From a Microfinance down to tabletop baking groups there is one thing that truly distinguishes these smaller and local financial service providers (FSPs) from a traditional bank and that is their inability to leverage their capital and issue credit. For the last 10 years Grassroots Economics has been working with micro businesses in marginalized communities to leverage their goods and services into a locally circulating credit (Sarafu-Credit or more generally called Community Currency). As we scale up these solutions to interact with larger and larger markets, we must provide guarantees for commercial businesses and other actors wanting to take part.
Banks are loosely bound to what we call a fractional reserve – I say loosely because the regulation required of them makes it very hard to audit that reserve. This loose regulation enables banks to over-issue credit and causes runs on those banks – several banks have collapsed in Kenya in the last few years due to this issue. Hence in re-imaging decentralized banking in the form Mohammed Yunnis was striving for, we need to do better than the existing financial industry standards.
At the heart of blockchain technology (I’m not talking about crypto-currencies here) there is the ability to encode policies into credits being created by FSPs. This means that for a tabletop bank, microfinance or traditional bank the risk of credit issuance can be regulated in real-time and insurance systems can be scaled down to the size of a 25 women savings and loaning group in the communities we work with.
Here is how we've begun to envision those policies:
Pricing: FSP’s (including bank’s) credit should not be blindly assumed to be equal in value to national currency. The value of credit issued should maintain a 1:1 ratio when exchanged for national currency for only as long as the FSP maintains an adequate reserve of national currency. In other words, if an FSP is issuing credit there should be backing behind it – and the value of that credit should, in real-time, reflect the ratio of reserve to supply of credit. While banks today engage in monetary expansion at high risk to society - by adjusting the exchange price of credit we ensure that no more than the reserve can ever be claimed.
Issuance: The amount of credit available (minted) should depend on the amount of reserve of an FSP. As more reserve is available more credit is available. As more and more reserve is added - less credit is minted - this causes the ratio of reserve to supply to increase and likewise the price of the credit supply to increase and encourages full reserves. Note that such a relationship between price and supply should not allow prices to drastically exceed national currencies, instead the additional value can be automatically moved into an insurance fund.
Redemption: The credits described here are claims against a reserve but if those claims can be too rapidly liquidated then the value of those credits will be lost. When a FSP puts capital into a reserve it should be locked into a vesting instrument – meaning that those claims against it can only be redeemed slowly. This ensures there is time for insurances and market forces to fill back in the reserve as it is pulled out to maintain stability. Finally as credits are used to pull out reserve (rather than for local trade), the value of the remaining credit drops. This invites a market to cheaply add in reserve in order to mint more tokens and ensure stability of credit pricing.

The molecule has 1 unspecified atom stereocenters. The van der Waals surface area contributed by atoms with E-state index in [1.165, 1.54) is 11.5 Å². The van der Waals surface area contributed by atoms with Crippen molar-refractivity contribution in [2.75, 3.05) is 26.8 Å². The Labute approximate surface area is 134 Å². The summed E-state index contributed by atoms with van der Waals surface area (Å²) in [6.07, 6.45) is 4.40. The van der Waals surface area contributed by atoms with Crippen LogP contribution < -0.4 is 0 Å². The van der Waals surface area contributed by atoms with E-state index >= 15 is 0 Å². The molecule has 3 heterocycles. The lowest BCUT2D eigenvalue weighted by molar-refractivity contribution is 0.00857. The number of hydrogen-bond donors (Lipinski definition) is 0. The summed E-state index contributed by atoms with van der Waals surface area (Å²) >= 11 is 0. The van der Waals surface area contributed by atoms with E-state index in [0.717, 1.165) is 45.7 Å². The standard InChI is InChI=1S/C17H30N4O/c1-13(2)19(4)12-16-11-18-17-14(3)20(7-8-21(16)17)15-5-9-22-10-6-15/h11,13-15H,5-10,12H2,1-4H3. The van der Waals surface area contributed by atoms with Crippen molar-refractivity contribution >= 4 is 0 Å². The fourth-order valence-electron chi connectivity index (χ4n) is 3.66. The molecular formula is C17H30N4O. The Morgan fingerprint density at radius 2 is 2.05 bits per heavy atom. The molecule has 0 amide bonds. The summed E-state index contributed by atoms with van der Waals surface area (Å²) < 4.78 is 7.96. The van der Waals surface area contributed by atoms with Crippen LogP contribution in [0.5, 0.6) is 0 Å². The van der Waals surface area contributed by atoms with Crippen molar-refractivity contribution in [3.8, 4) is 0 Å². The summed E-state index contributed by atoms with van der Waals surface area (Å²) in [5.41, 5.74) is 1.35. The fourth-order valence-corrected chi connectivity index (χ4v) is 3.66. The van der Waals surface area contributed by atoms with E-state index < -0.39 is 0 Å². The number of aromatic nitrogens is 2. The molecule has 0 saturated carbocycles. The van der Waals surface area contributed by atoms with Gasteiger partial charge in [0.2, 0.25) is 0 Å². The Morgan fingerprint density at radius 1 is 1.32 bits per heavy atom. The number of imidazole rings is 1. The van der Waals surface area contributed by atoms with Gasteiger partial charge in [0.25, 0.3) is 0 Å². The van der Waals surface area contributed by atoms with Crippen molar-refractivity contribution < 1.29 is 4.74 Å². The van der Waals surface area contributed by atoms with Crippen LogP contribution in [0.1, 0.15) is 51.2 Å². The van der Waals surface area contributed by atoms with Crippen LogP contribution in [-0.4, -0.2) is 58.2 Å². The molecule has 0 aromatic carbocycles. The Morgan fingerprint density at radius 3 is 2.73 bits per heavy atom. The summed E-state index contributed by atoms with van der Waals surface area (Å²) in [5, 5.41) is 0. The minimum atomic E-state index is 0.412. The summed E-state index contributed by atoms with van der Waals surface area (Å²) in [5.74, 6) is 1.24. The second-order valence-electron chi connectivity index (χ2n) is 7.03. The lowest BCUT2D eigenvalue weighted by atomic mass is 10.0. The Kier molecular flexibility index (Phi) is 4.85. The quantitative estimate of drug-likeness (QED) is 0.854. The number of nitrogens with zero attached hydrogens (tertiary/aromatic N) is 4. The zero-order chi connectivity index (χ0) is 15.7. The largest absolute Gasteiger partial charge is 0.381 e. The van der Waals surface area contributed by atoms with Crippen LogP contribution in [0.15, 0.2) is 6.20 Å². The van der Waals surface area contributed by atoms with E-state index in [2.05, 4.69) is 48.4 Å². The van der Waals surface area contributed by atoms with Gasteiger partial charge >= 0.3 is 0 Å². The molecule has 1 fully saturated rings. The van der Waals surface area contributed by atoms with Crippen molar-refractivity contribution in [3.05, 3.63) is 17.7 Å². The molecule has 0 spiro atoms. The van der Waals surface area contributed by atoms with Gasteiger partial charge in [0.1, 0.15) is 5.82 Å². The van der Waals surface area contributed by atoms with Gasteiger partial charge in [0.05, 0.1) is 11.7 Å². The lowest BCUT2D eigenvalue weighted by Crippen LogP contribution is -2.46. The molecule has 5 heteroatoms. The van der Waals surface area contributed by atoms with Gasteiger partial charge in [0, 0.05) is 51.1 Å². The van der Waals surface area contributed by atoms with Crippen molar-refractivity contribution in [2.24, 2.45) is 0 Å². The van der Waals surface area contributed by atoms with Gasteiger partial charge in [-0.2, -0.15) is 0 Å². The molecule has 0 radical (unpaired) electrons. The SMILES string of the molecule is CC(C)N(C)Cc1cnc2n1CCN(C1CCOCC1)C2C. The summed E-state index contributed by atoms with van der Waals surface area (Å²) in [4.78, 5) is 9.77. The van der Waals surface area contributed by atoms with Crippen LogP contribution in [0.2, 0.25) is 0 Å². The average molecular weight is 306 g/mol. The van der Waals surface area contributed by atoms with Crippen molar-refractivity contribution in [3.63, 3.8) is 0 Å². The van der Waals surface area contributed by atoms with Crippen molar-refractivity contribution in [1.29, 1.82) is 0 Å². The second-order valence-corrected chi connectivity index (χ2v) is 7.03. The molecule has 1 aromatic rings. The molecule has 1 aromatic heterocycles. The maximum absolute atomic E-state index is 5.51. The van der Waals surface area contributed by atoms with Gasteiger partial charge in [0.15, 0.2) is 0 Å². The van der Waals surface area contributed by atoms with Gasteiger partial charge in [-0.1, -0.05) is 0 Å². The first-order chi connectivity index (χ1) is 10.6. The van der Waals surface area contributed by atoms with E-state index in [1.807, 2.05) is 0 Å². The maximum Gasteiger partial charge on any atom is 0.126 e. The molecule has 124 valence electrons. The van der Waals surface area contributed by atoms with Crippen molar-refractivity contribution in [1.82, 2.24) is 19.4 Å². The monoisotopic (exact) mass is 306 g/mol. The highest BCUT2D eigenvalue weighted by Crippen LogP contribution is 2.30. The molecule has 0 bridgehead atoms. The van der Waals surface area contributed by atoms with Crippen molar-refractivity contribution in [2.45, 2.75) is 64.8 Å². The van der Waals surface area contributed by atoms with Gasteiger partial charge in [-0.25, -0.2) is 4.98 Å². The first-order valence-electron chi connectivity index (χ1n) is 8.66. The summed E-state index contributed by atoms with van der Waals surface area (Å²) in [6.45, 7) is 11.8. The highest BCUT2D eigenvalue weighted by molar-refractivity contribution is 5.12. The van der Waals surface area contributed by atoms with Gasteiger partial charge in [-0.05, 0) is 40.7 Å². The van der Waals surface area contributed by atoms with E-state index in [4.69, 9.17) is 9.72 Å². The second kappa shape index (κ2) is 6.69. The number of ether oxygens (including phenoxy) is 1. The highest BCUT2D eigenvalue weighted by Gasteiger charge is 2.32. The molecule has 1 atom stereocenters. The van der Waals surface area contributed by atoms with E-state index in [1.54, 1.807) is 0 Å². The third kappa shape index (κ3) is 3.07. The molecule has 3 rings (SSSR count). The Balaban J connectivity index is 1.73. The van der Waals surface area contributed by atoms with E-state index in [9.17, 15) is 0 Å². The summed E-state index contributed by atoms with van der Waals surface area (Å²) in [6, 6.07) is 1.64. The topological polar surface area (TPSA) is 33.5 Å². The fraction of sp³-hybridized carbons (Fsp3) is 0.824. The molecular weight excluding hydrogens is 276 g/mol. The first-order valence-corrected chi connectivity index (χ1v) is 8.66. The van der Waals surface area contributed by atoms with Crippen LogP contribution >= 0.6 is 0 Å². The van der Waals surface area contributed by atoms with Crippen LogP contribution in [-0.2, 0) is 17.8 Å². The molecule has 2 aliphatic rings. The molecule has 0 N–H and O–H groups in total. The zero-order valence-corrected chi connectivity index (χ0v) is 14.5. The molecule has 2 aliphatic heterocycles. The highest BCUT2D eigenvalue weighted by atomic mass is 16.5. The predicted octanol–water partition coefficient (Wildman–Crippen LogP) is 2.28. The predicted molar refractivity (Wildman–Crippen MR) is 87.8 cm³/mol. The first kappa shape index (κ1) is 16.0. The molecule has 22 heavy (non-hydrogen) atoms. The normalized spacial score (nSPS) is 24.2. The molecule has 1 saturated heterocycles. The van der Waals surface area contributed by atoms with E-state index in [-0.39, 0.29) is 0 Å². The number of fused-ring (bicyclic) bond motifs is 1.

Reserve: While National Currency (on-chain in the form of stable tokens such as DAI and USDC) can be used as reserve now, there is a bright future in various reserve mechanisms residing on-chain, such as futures contracts and indexes into baskets of commodities as planned by groups like OpenLibra. Note that Community Currencies designed this way can be seen as shares of a collective reserve.
Insurance: A sizable reserve can ensure that credit pricing is not too volatile there is still a need to insure FSP credit so that holders can know their risk of holding credit. As credit is issued and redeemed an insurance fund automatically stabilizes the price of those credits within acceptable limits.
For a video explainer of some of these policies please visit: https://youtu.be/8Z0chJBibhY and see the graphic below:
What does this all mean? While the above policies may sound complex, when imbued into the credits themselves (ala smart contracts), they enable something quite simple to happen. A tabletop banking group of 25 women in rural Kenya whom each save $1 a week and loan out those savings to their members now have the ability to leverage. Let’s say they put $100 into a reserve (which could be funded by donors) - at a target reserve ratio of 25% (based on a standard body as a requirement for humanitarian aid) they would create $400 of credit (with some reserve held in an insurance fund). This $400 of credit maintains its value of $400 as long as there is money going into reserve to match money leaving it. Group savings, and demand on the groups goods and services keep adding to the reserve while anyone holding that credit has a guarantee against the $100 reserve – meaning commercial businesses can accept the credit and pull out the National Currency they need to restock their supplies.
So far in 2019 using roughly $10,000 in reserve provided by DOEN.nl and minting $40,000 in credit we've seen $200,000 USD in 80,000 transactions for basic needs in undeserved Kenyan communities. We're excited to be piloting these concepts with the Red Cross and Sempo.ai in 2020 using Community Inclusion Currencies (see recent news). By exploring this space and enabling leverage we can open the door to truly decentralized financial services (see white paper). If credit can be safely issued by the people using that credit, we can truly change our world.